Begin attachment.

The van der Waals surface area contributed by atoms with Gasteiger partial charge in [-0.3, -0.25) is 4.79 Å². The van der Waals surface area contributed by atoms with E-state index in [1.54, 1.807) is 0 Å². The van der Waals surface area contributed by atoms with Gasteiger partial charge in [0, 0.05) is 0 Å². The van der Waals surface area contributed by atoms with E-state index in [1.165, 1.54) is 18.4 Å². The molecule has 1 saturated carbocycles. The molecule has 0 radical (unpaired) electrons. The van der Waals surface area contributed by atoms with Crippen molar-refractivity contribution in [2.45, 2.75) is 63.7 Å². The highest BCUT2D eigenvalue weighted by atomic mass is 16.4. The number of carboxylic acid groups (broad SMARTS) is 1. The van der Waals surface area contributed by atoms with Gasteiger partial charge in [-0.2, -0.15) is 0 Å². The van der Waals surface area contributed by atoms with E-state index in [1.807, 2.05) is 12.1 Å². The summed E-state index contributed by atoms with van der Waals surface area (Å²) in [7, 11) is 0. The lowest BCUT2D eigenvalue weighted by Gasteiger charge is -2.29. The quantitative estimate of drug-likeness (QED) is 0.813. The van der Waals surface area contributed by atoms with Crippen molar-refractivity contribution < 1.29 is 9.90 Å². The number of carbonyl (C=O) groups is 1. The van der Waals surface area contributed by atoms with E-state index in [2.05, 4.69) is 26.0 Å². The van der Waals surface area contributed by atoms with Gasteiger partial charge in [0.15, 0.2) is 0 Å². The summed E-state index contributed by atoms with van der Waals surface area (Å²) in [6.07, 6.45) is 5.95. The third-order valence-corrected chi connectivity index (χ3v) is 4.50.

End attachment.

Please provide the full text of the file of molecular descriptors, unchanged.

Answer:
The van der Waals surface area contributed by atoms with Gasteiger partial charge in [-0.3, -0.25) is 4.79 Å². The van der Waals surface area contributed by atoms with E-state index in [1.54, 1.807) is 0 Å². The van der Waals surface area contributed by atoms with Gasteiger partial charge in [0, 0.05) is 0 Å². The van der Waals surface area contributed by atoms with E-state index in [1.165, 1.54) is 18.4 Å². The molecule has 1 saturated carbocycles. The molecule has 0 radical (unpaired) electrons. The van der Waals surface area contributed by atoms with Crippen molar-refractivity contribution in [2.45, 2.75) is 63.7 Å². The highest BCUT2D eigenvalue weighted by atomic mass is 16.4. The number of carboxylic acid groups (broad SMARTS) is 1. The van der Waals surface area contributed by atoms with Gasteiger partial charge in [-0.2, -0.15) is 0 Å². The van der Waals surface area contributed by atoms with E-state index in [1.807, 2.05) is 12.1 Å². The summed E-state index contributed by atoms with van der Waals surface area (Å²) in [7, 11) is 0. The lowest BCUT2D eigenvalue weighted by Gasteiger charge is -2.29. The quantitative estimate of drug-likeness (QED) is 0.813. The van der Waals surface area contributed by atoms with Crippen molar-refractivity contribution < 1.29 is 9.90 Å². The number of carbonyl (C=O) groups is 1. The van der Waals surface area contributed by atoms with E-state index in [2.05, 4.69) is 26.0 Å². The van der Waals surface area contributed by atoms with Gasteiger partial charge in [0.15, 0.2) is 0 Å². The summed E-state index contributed by atoms with van der Waals surface area (Å²) in [6.07, 6.45) is 5.95. The third-order valence-corrected chi connectivity index (χ3v) is 4.50.